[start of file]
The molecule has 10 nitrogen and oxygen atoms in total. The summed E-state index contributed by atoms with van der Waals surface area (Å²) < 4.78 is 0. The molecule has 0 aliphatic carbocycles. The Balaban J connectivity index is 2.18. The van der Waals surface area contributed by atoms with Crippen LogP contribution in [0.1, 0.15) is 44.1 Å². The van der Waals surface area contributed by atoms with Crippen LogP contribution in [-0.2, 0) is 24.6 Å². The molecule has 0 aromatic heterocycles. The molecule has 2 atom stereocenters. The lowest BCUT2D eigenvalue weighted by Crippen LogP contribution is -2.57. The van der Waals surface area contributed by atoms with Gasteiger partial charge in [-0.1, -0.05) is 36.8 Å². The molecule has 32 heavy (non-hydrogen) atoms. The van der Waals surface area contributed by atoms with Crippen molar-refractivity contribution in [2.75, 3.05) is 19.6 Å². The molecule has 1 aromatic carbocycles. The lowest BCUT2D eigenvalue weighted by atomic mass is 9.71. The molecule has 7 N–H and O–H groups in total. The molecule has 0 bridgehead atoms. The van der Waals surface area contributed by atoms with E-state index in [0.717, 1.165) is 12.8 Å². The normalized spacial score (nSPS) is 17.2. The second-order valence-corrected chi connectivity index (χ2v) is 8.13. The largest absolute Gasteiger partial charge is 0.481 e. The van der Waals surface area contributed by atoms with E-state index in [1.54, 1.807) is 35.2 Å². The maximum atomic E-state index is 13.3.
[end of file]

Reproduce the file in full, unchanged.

The molecule has 10 nitrogen and oxygen atoms in total. The summed E-state index contributed by atoms with van der Waals surface area (Å²) < 4.78 is 0. The molecule has 0 aliphatic carbocycles. The Balaban J connectivity index is 2.18. The van der Waals surface area contributed by atoms with Crippen LogP contribution in [0.1, 0.15) is 44.1 Å². The van der Waals surface area contributed by atoms with Crippen LogP contribution in [-0.2, 0) is 24.6 Å². The molecule has 0 aromatic heterocycles. The molecule has 2 atom stereocenters. The lowest BCUT2D eigenvalue weighted by Crippen LogP contribution is -2.57. The van der Waals surface area contributed by atoms with Gasteiger partial charge in [-0.1, -0.05) is 36.8 Å². The molecule has 32 heavy (non-hydrogen) atoms. The van der Waals surface area contributed by atoms with Crippen molar-refractivity contribution in [2.75, 3.05) is 19.6 Å². The molecule has 1 aromatic carbocycles. The lowest BCUT2D eigenvalue weighted by atomic mass is 9.71. The molecule has 7 N–H and O–H groups in total. The molecule has 0 bridgehead atoms. The van der Waals surface area contributed by atoms with E-state index in [0.717, 1.165) is 12.8 Å². The normalized spacial score (nSPS) is 17.2. The second-order valence-corrected chi connectivity index (χ2v) is 8.13. The largest absolute Gasteiger partial charge is 0.481 e. The van der Waals surface area contributed by atoms with E-state index in [1.54, 1.807) is 35.2 Å². The maximum atomic E-state index is 13.3.